Initial Results Negative For Suspected foot-and-mouth
Preliminary tests from the two most recent suspected FMD cases in Surrey and Kent have come back negative and the chief vet says the risk of the disease spreading outside Surrey is now low.
Preliminary tests from the two most recent suspected FMD cases in Surrey and Kent have come back negative.
The temporary control zones will remain as a cautionary measure until further tests confirm that FMD is not present.
Defra chief veterinary officer Debby Reynolds said: "I want to emphasise that these are preliminary results and we are still waiting for further test results."
She also said that the overall conclusion of the epidemiological study is that there is now a very low risk of FMD spreading outside of Surrey.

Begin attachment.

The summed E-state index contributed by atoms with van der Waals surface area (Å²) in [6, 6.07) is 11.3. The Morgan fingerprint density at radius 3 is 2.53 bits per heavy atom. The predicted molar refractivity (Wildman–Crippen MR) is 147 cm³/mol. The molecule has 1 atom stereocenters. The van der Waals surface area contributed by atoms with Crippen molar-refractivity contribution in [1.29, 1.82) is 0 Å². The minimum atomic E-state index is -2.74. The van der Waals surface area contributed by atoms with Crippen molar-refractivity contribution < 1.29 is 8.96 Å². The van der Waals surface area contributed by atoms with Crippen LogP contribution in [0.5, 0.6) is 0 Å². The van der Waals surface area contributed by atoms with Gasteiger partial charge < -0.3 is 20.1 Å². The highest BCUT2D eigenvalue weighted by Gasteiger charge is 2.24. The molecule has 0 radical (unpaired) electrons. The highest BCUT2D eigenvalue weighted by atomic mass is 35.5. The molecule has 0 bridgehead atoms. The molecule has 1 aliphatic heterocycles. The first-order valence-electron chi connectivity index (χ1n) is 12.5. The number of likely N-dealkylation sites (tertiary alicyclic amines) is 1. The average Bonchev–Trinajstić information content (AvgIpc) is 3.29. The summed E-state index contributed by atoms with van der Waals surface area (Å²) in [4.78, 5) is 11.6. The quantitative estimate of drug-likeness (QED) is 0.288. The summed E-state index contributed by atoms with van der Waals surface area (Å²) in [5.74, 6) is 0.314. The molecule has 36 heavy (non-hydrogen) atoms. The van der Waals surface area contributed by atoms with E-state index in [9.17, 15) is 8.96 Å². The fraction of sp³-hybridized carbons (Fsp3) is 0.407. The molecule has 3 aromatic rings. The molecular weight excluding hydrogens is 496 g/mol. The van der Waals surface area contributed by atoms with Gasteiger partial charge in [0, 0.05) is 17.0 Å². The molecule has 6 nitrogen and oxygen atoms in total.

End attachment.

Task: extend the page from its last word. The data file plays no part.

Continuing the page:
In light of the low perceived risk of the disease spreading, Reynolds announced that the vaccination teams will stand down, although she gave her assurance that they could be up and running again within five days.
There will also be two substantial alterations to the movement restrictions. The general licence will permit movement of livestock within a holding over a distance of 3km when there is a welfare need, and a specific licence for the pig sector will allow movement for acute or anticipated welfare problems with pigs.
Reynolds said that the country was "still in the middle of a crucial week" and it was not yet possible to give a timescale on when she could say the outbreak was over. She called for people to remain vigilant and warned that there might be more scares leading to temporary control zones in the future.
Investigations into the source of the outbreak continue, with no solid evidence of how it originated. "Overall investigations are still a work in progress," said Reynolds.
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